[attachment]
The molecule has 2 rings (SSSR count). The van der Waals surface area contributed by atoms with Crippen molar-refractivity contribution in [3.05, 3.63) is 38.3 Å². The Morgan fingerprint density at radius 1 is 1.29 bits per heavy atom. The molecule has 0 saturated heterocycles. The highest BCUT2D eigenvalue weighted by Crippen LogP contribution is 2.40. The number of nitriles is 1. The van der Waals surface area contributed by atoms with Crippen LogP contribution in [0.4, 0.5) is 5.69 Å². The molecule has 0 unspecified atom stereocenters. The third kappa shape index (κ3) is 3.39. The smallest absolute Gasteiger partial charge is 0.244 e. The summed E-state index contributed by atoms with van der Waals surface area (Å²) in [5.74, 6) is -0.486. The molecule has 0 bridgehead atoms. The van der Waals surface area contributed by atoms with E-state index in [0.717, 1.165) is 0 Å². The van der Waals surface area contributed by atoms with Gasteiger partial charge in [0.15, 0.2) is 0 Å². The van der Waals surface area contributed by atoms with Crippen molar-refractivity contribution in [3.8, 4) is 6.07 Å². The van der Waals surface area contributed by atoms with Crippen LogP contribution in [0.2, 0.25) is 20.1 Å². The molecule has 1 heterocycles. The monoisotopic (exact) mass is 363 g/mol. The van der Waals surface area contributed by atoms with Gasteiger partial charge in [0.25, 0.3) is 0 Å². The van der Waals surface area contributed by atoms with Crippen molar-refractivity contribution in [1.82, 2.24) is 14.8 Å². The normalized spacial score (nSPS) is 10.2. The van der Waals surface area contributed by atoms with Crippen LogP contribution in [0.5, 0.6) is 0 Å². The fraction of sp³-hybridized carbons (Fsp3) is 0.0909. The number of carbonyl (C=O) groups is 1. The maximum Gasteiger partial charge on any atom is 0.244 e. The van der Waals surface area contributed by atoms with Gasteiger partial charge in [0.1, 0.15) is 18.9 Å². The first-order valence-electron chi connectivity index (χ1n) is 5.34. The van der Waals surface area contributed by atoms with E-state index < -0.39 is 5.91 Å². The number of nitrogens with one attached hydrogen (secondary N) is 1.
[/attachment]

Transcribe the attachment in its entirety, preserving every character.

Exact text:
The molecule has 2 rings (SSSR count). The van der Waals surface area contributed by atoms with Crippen molar-refractivity contribution in [3.05, 3.63) is 38.3 Å². The Morgan fingerprint density at radius 1 is 1.29 bits per heavy atom. The molecule has 0 saturated heterocycles. The highest BCUT2D eigenvalue weighted by Crippen LogP contribution is 2.40. The number of nitriles is 1. The van der Waals surface area contributed by atoms with Crippen LogP contribution in [0.4, 0.5) is 5.69 Å². The molecule has 0 unspecified atom stereocenters. The third kappa shape index (κ3) is 3.39. The smallest absolute Gasteiger partial charge is 0.244 e. The summed E-state index contributed by atoms with van der Waals surface area (Å²) in [5.74, 6) is -0.486. The molecule has 0 bridgehead atoms. The van der Waals surface area contributed by atoms with E-state index in [0.717, 1.165) is 0 Å². The van der Waals surface area contributed by atoms with Gasteiger partial charge in [0.15, 0.2) is 0 Å². The van der Waals surface area contributed by atoms with Crippen molar-refractivity contribution in [3.8, 4) is 6.07 Å². The van der Waals surface area contributed by atoms with Crippen LogP contribution in [0.2, 0.25) is 20.1 Å². The molecule has 1 heterocycles. The monoisotopic (exact) mass is 363 g/mol. The van der Waals surface area contributed by atoms with Gasteiger partial charge in [0.25, 0.3) is 0 Å². The van der Waals surface area contributed by atoms with Crippen molar-refractivity contribution in [1.82, 2.24) is 14.8 Å². The normalized spacial score (nSPS) is 10.2. The van der Waals surface area contributed by atoms with Crippen LogP contribution in [0.5, 0.6) is 0 Å². The fraction of sp³-hybridized carbons (Fsp3) is 0.0909. The number of carbonyl (C=O) groups is 1. The maximum Gasteiger partial charge on any atom is 0.244 e. The van der Waals surface area contributed by atoms with Gasteiger partial charge in [0.1, 0.15) is 18.9 Å². The first-order valence-electron chi connectivity index (χ1n) is 5.34. The van der Waals surface area contributed by atoms with E-state index < -0.39 is 5.91 Å². The number of nitrogens with one attached hydrogen (secondary N) is 1.